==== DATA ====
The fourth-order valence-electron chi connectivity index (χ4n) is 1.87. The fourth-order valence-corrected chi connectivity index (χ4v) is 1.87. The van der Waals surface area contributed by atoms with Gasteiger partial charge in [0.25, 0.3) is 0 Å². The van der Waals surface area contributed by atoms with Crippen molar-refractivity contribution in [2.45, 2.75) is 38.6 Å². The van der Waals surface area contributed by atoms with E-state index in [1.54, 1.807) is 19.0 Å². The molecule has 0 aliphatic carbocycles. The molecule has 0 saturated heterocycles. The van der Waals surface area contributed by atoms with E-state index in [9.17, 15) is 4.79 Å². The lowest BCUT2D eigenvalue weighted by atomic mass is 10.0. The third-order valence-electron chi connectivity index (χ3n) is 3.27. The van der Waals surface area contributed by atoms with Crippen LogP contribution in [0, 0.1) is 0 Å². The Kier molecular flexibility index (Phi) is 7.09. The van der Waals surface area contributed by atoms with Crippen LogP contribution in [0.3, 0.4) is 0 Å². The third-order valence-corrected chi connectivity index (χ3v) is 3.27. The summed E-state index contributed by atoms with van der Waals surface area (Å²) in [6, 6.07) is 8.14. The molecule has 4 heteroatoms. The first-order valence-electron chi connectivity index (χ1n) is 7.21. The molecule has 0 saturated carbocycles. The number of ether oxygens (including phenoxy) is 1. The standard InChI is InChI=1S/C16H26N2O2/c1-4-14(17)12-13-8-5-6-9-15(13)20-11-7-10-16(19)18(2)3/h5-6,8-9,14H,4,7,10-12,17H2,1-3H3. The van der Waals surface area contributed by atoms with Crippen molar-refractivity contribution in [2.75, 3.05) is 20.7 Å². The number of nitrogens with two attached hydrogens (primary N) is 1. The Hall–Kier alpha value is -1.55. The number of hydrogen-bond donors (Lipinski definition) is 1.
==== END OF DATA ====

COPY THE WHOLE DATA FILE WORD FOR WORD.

The fourth-order valence-electron chi connectivity index (χ4n) is 1.87. The fourth-order valence-corrected chi connectivity index (χ4v) is 1.87. The van der Waals surface area contributed by atoms with Gasteiger partial charge in [0.25, 0.3) is 0 Å². The van der Waals surface area contributed by atoms with Crippen molar-refractivity contribution in [2.45, 2.75) is 38.6 Å². The van der Waals surface area contributed by atoms with E-state index in [1.54, 1.807) is 19.0 Å². The molecule has 0 aliphatic carbocycles. The molecule has 0 saturated heterocycles. The van der Waals surface area contributed by atoms with E-state index in [9.17, 15) is 4.79 Å². The lowest BCUT2D eigenvalue weighted by atomic mass is 10.0. The third-order valence-electron chi connectivity index (χ3n) is 3.27. The van der Waals surface area contributed by atoms with Crippen LogP contribution in [0, 0.1) is 0 Å². The Kier molecular flexibility index (Phi) is 7.09. The van der Waals surface area contributed by atoms with Crippen LogP contribution in [0.3, 0.4) is 0 Å². The third-order valence-corrected chi connectivity index (χ3v) is 3.27. The summed E-state index contributed by atoms with van der Waals surface area (Å²) in [6, 6.07) is 8.14. The molecule has 4 heteroatoms. The first-order valence-electron chi connectivity index (χ1n) is 7.21. The molecule has 0 saturated carbocycles. The number of ether oxygens (including phenoxy) is 1. The standard InChI is InChI=1S/C16H26N2O2/c1-4-14(17)12-13-8-5-6-9-15(13)20-11-7-10-16(19)18(2)3/h5-6,8-9,14H,4,7,10-12,17H2,1-3H3. The van der Waals surface area contributed by atoms with Crippen molar-refractivity contribution in [2.75, 3.05) is 20.7 Å². The number of nitrogens with two attached hydrogens (primary N) is 1. The Hall–Kier alpha value is -1.55. The number of hydrogen-bond donors (Lipinski definition) is 1.